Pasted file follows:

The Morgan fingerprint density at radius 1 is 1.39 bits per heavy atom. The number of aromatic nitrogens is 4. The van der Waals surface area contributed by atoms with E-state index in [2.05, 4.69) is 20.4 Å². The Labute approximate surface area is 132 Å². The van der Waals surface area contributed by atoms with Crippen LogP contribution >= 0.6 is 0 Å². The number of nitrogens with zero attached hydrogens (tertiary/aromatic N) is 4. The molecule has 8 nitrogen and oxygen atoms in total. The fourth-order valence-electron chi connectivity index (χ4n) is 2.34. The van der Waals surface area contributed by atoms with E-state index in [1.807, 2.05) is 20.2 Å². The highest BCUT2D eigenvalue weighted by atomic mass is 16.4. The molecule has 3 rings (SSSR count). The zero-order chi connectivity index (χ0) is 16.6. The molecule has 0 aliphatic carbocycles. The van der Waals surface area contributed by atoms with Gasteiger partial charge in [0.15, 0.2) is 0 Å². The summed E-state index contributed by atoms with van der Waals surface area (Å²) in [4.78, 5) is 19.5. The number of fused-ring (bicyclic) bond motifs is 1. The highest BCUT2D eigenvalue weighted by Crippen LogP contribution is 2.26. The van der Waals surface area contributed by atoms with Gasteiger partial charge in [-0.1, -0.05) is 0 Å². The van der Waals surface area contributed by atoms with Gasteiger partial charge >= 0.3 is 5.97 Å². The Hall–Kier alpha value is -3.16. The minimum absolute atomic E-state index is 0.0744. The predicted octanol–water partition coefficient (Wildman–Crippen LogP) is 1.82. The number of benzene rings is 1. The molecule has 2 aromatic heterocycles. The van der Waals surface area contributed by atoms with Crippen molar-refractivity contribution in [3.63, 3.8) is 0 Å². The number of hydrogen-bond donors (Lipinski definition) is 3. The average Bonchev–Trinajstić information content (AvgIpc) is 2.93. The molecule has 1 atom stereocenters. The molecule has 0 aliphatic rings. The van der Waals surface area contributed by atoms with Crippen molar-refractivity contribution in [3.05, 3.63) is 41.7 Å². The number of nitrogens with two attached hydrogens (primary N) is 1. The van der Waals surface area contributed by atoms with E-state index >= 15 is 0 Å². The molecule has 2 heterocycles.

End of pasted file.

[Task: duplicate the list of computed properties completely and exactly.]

The Morgan fingerprint density at radius 1 is 1.39 bits per heavy atom. The number of aromatic nitrogens is 4. The van der Waals surface area contributed by atoms with E-state index in [2.05, 4.69) is 20.4 Å². The Labute approximate surface area is 132 Å². The van der Waals surface area contributed by atoms with Crippen LogP contribution >= 0.6 is 0 Å². The number of nitrogens with zero attached hydrogens (tertiary/aromatic N) is 4. The molecule has 8 nitrogen and oxygen atoms in total. The fourth-order valence-electron chi connectivity index (χ4n) is 2.34. The van der Waals surface area contributed by atoms with E-state index in [1.807, 2.05) is 20.2 Å². The highest BCUT2D eigenvalue weighted by atomic mass is 16.4. The molecule has 3 rings (SSSR count). The zero-order chi connectivity index (χ0) is 16.6. The molecule has 0 aliphatic carbocycles. The van der Waals surface area contributed by atoms with Gasteiger partial charge in [0.15, 0.2) is 0 Å². The summed E-state index contributed by atoms with van der Waals surface area (Å²) in [4.78, 5) is 19.5. The number of fused-ring (bicyclic) bond motifs is 1. The highest BCUT2D eigenvalue weighted by Crippen LogP contribution is 2.26. The van der Waals surface area contributed by atoms with Gasteiger partial charge in [-0.1, -0.05) is 0 Å². The van der Waals surface area contributed by atoms with Gasteiger partial charge >= 0.3 is 5.97 Å². The Hall–Kier alpha value is -3.16. The minimum absolute atomic E-state index is 0.0744. The predicted octanol–water partition coefficient (Wildman–Crippen LogP) is 1.82. The number of benzene rings is 1. The molecule has 2 aromatic heterocycles. The van der Waals surface area contributed by atoms with Crippen molar-refractivity contribution in [3.63, 3.8) is 0 Å². The number of hydrogen-bond donors (Lipinski definition) is 3. The average Bonchev–Trinajstić information content (AvgIpc) is 2.93. The molecule has 1 atom stereocenters. The molecule has 0 aliphatic rings. The van der Waals surface area contributed by atoms with Crippen molar-refractivity contribution in [3.05, 3.63) is 41.7 Å². The number of nitrogens with two attached hydrogens (primary N) is 1. The van der Waals surface area contributed by atoms with E-state index >= 15 is 0 Å². The molecule has 2 heterocycles.